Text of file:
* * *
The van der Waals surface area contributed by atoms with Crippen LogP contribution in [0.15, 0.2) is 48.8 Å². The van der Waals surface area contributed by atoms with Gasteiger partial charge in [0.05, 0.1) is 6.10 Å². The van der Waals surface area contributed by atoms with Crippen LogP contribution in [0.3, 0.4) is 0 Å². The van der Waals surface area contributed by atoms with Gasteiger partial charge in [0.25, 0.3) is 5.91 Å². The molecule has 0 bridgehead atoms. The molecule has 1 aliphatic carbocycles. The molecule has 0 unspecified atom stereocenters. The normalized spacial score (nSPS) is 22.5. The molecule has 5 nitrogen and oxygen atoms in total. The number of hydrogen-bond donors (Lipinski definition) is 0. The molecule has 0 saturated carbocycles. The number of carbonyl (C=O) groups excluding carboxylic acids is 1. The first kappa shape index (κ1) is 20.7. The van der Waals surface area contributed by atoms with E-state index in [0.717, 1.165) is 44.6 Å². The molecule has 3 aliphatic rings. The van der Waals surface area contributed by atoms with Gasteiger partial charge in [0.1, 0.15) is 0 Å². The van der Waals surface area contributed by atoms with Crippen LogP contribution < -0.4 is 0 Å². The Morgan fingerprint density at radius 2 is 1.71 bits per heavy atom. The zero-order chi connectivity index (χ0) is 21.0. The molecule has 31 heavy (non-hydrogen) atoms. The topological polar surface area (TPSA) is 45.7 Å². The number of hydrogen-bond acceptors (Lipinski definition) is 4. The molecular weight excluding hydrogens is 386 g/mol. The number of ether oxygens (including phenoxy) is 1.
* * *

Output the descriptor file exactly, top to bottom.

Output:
The van der Waals surface area contributed by atoms with Crippen LogP contribution in [0.15, 0.2) is 48.8 Å². The van der Waals surface area contributed by atoms with Gasteiger partial charge in [0.05, 0.1) is 6.10 Å². The van der Waals surface area contributed by atoms with Crippen LogP contribution in [0.3, 0.4) is 0 Å². The van der Waals surface area contributed by atoms with Gasteiger partial charge in [0.25, 0.3) is 5.91 Å². The molecule has 0 bridgehead atoms. The molecule has 1 aliphatic carbocycles. The molecule has 0 unspecified atom stereocenters. The normalized spacial score (nSPS) is 22.5. The molecule has 5 nitrogen and oxygen atoms in total. The number of hydrogen-bond donors (Lipinski definition) is 0. The molecule has 0 saturated carbocycles. The number of carbonyl (C=O) groups excluding carboxylic acids is 1. The first kappa shape index (κ1) is 20.7. The van der Waals surface area contributed by atoms with E-state index in [0.717, 1.165) is 44.6 Å². The molecule has 3 aliphatic rings. The van der Waals surface area contributed by atoms with Gasteiger partial charge in [0.1, 0.15) is 0 Å². The van der Waals surface area contributed by atoms with Crippen LogP contribution < -0.4 is 0 Å². The Morgan fingerprint density at radius 2 is 1.71 bits per heavy atom. The zero-order chi connectivity index (χ0) is 21.0. The molecule has 31 heavy (non-hydrogen) atoms. The topological polar surface area (TPSA) is 45.7 Å². The number of hydrogen-bond acceptors (Lipinski definition) is 4. The molecular weight excluding hydrogens is 386 g/mol. The number of ether oxygens (including phenoxy) is 1.